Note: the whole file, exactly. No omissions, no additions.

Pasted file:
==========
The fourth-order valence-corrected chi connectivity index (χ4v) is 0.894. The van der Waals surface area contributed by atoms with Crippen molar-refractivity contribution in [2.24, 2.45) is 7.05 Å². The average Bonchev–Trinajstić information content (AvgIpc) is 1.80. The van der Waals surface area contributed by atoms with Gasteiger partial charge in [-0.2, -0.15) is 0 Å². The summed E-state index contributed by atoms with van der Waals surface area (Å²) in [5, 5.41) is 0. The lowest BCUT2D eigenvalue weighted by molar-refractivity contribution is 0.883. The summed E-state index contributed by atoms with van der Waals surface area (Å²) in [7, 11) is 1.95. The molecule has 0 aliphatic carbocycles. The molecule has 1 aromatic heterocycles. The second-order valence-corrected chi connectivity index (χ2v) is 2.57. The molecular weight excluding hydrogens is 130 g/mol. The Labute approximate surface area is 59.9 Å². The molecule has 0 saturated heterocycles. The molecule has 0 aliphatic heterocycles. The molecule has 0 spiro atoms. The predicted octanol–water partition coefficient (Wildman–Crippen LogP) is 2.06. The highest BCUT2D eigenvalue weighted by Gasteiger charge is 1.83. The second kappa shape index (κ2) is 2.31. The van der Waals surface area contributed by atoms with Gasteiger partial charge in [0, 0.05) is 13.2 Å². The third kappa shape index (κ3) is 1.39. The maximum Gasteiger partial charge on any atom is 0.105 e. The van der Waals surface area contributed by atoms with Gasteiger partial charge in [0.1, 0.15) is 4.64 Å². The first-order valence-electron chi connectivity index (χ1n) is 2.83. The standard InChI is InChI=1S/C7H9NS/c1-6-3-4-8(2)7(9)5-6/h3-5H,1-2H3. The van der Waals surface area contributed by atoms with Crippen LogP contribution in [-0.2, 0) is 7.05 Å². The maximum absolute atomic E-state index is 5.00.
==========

The fourth-order valence-corrected chi connectivity index (χ4v) is 0.894. The van der Waals surface area contributed by atoms with Crippen molar-refractivity contribution in [2.24, 2.45) is 7.05 Å². The average Bonchev–Trinajstić information content (AvgIpc) is 1.80. The van der Waals surface area contributed by atoms with Gasteiger partial charge in [-0.2, -0.15) is 0 Å². The summed E-state index contributed by atoms with van der Waals surface area (Å²) in [5, 5.41) is 0. The lowest BCUT2D eigenvalue weighted by molar-refractivity contribution is 0.883. The summed E-state index contributed by atoms with van der Waals surface area (Å²) in [7, 11) is 1.95. The molecule has 0 aliphatic carbocycles. The molecule has 1 aromatic heterocycles. The second-order valence-corrected chi connectivity index (χ2v) is 2.57. The molecular weight excluding hydrogens is 130 g/mol. The Labute approximate surface area is 59.9 Å². The molecule has 0 saturated heterocycles. The molecule has 0 aliphatic heterocycles. The molecule has 0 spiro atoms. The predicted octanol–water partition coefficient (Wildman–Crippen LogP) is 2.06. The highest BCUT2D eigenvalue weighted by Gasteiger charge is 1.83. The second kappa shape index (κ2) is 2.31. The van der Waals surface area contributed by atoms with Gasteiger partial charge in [0, 0.05) is 13.2 Å². The third kappa shape index (κ3) is 1.39. The maximum Gasteiger partial charge on any atom is 0.105 e. The van der Waals surface area contributed by atoms with Gasteiger partial charge in [0.1, 0.15) is 4.64 Å². The first-order valence-electron chi connectivity index (χ1n) is 2.83. The standard InChI is InChI=1S/C7H9NS/c1-6-3-4-8(2)7(9)5-6/h3-5H,1-2H3. The van der Waals surface area contributed by atoms with Crippen LogP contribution in [-0.2, 0) is 7.05 Å². The maximum absolute atomic E-state index is 5.00.